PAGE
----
said. U-pick peas are a week or so away from ripening, and raspberries are expected in early July. There are also fall raspberries. Blueberries should be ready for picking by mid-July. Tom Rapacioli of Salamanca was making his second trip to the Berry Patch in two days on last week. Nadyne said he’s been coming for years. “I wash them, clean them and make jam or smush them for strawberry shortcake,” Rapacioli said last week. “I came here yesterday and got eight quarts. They’re healthy — even if you add a little sugar.” Business usually slows down after lunch when the sun is at its hottest. Most residents wait for cooler temperatures. On June 18, however, participants from National Fuel Gas conference at nearby Holiday Valley in Ellicottville came in a steady stream of pickers. They made up for some of the business lost by not being open before Father’s Day. Check the Great Valley Berry Patch Facebook page to see whether they are open or call 945-5221. It’s located at 5608 Humphrey Road.
June 28 - July 4, 2019
FOURTH OF JULY Continued from front page
TO ELLICOTTVILLE! SALES DIRECT
6084 Rte 219 S Ellicottville, NY 14731 www.holidayvalley.com/realty
6671 DEER CROSSING ROAD Gorgeous ﬁve plus bedrooms, 2.5 baths, home overlooking the entire Valley. Huge lower level family room.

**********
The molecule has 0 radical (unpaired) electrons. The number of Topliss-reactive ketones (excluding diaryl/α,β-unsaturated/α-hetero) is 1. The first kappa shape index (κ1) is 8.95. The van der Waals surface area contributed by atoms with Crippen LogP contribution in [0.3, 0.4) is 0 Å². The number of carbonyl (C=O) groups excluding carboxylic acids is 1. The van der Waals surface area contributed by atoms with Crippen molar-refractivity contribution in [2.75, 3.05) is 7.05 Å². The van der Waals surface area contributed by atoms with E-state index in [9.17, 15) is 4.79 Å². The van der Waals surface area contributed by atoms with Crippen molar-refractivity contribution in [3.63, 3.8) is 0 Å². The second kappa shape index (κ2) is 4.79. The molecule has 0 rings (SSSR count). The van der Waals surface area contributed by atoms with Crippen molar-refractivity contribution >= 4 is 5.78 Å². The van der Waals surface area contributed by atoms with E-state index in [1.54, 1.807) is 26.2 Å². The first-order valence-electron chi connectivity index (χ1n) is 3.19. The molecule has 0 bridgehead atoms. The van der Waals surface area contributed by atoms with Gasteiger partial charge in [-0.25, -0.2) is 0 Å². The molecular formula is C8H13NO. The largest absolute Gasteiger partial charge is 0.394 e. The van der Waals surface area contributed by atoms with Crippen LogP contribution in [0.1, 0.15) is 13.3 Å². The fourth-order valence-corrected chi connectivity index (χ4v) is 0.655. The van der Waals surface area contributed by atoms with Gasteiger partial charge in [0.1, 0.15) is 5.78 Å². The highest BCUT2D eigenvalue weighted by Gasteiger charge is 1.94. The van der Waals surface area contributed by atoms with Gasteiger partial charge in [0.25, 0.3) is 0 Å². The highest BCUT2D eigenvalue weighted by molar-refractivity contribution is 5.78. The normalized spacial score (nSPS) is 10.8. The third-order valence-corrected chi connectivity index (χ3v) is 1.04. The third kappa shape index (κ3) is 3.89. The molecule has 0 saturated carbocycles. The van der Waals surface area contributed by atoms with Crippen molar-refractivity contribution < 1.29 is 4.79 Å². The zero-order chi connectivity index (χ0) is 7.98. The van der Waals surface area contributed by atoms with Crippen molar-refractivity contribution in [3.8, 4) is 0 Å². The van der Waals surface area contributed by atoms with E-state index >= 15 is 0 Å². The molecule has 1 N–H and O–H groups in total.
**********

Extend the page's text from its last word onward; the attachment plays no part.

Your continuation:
24 WASHINGTON ST.
The best corner in Ellicottville! Do not wait! Well maintained 5 unit building. 3 residential up & 2 commercial/retail down.
5804/5826 HAINES HOLLOW RD.
Charming country property just 4 miles to Evl. 17 acres with creek, garage/ barn bldg. All new kitchen appliances and carpet throughout.
50344 ROUTE 219 Commercial/Residential Opportunity close to Ellicottville, ASP and Casino. Very well maintained with huge storage bldg .Air B&B history. B1116715 $219,000
6652 MAPLES ROAD
4 BR, 3.5 BTH, (2 master suites), bright & sunny with fabulous views. Great lower level bar & game room.
10704 DUTCH HILL RD.
The cutest log cabin in pristine condition includes full basement + 2 car garage. This 2 BD, 1.5 BTH includes front porch, wood stove, and 3 acres.
6827 HOLIDAY VALLEY RD.
Montana style chalet offered mostly furnished. Loads of room for entertaining & 2nd lower level living space as well with kitchen. Walk down to Spruce Lake Chair.
17 VALLEY VILLAGE
Wow!! This 4 bedroom, 2 Full bath end unit is fully furnished and great rental history.
B1174231 $ 349,000
7460 BARSE RD.
2 Bedroom cottage with full bath on 26 acres. Only 6 miles from Evl. Great Hunting camp.
By Deb Everts